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We have the technology

In recent years, the Customs and border agencies in both the US and Canada have moved to introduce a more automated approach to commercial border clearance through their respective electronic manifest programs.


In recent years, the Customs and border agencies in both the US and Canada have moved to introduce a more automated approach to commercial border clearance through their respective electronic manifest programs.

E-manifests provide the Customs agencies with advance driver, conveyance and cargo information allowing truck processing to begin before the truck arrives at the Customs booth. Receiving manifest information early allows border officers to begin risk assessment prior to the truck’s arrival at the port of entry which in turn (and in theory) enables them to dedicate more time to inspecting high-risk cargo without delaying the border crossings of legitimate carriers. Under the US Customs and Border Protection (CBP) Automated Commercial Environment (ACE) program, e-manifest capabilities are now available at all 99 US land border ports of entry.  

CBP estimates that on average, e-manifests are processed 21% faster than paper manifests, which it is estimated can shave up to a minute-and-a-half off processing times per truck. With the number of trucks crossing at some of the busier ports, that is not an insignificant cumulative impact. The Canada Border Services Agency’s (CBSA) Automated Customs Initiative (ACI) e-manifest program will be mandatory in 2012. Although the transition to e-manifest has not always been easy, CTA is supportive of both these initiatives.

In both countries’ programs, there are various ways for a carrier to transmit e-manifest data. Radio frequency identification (RFID) offers perhaps the most convenient and efficient way. Under ACE, carriers have the option of equipping their trucks with a designated transponder technology that transmits RFID signals directly to CBP. CBSA is also considering transponders for ACI, but there are obstacles (ie., Canadian procurement policy and procedures) that make adopting the US transponder as the sole technology problematic.

Moreover, carrier experience with the US transponder has been mixed. Still, CTA strongly believes RFID is the way to go.

However, that does not necessarily mean we need to be beholden to transponders. Other technological solutions exist which could avoid some of the problems associated with transponders and for a lower level of investment. The use of these technologies and their potential application to all US- and Canada-bound trucks should be examined.

In particular, CTA proposes that one promising approach might be to require all commercial truck drivers to carry an RFID-enabled commercial identification card. In fact, a lot of the work has already been done. By now everyone has heard of the voluntary, bi-national Free and Secure Trade (FAST) card. The FAST program is the key risk assessment program introduced in the post-9/11 period. It is designed to pre-screen and identify low-risk traders (importers, carriers, drivers, freight) and to provide expedited border crossing.

Commercial drivers deemed to be low-risk are issued a FAST card, which is RFID-enabled. Most truck drivers crossing the border today have FAST cards.  Building on the FAST platform (the administrative infrastructure such as enrollment centres, application process, etc., already exists at multiple locations in both Canada and the US) a card system could be created for drivers which is either tiered or has various designations indicating the various levels of security clearance a driver has gone through, such as: No security background check; domestic security check (ie., for port, airport access); and/or current FAST-level screening.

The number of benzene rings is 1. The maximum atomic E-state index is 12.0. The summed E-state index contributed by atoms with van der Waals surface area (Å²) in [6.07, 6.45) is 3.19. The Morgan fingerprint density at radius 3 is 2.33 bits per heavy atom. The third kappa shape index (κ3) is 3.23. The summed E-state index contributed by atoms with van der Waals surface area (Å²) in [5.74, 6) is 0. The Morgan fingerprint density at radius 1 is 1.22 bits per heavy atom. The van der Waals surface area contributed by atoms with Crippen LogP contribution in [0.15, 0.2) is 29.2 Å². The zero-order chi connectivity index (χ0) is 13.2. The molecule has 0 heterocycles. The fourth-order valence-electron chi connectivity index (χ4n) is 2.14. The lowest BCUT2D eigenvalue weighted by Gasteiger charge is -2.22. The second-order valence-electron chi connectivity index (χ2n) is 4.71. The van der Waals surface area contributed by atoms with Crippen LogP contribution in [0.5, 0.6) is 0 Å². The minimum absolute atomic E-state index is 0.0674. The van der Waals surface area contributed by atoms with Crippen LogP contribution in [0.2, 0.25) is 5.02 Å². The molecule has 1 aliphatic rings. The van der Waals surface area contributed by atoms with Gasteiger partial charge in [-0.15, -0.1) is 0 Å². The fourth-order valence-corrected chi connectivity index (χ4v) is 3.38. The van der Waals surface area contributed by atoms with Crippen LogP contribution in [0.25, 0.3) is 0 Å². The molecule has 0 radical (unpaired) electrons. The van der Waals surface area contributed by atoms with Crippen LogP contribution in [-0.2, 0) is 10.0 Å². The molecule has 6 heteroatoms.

Not only could such a program expedite border crossings, it could also eliminate the need for transponders altogether. It also has the potential to replace the CBSA’s Commercial Driver Registration Program (CDRP) card, which despite the fact it is not linked to any security requirements still allows holders to use FAST lanes.  (Under CTA’s proposed program FAST lane access would be reserved for those who qualify for the highest level of security clearance).

Under a card system, border agencies could create opportunities to introduce additional benefits for drivers such as “front of the line” privileges for top-tier drivers when referred to secondary or the ability to use the border crossing card for personal travel (similar to the NEXUS card), perhaps saving truck drivers from having to carry a passport when doing some cross-border shopping or going to the US on vacation.  

In addition, the creation of a border-crossing card could create a potential opportunity for the more efficient collection of existing border crossing fees. We’re not advocating new or additional fees but if we could streamline the collection and administration of existing fees, that would be a good thing.

CTA strongly supports the implementation of RFID-compatible technology by both CBP and CBSA to expedite cross-border commercial traffic, and believes that our proposal for a mandatory border crossing card could not only satisfy this requirement, but could be leveraged to serve other needs as well.

This is not really thinking outside the box. It’s more about identifying practical solutions. Recently, we put the idea to both CBSA and CBP. Very preliminary indications are encouraging. We’ll keep you posted.


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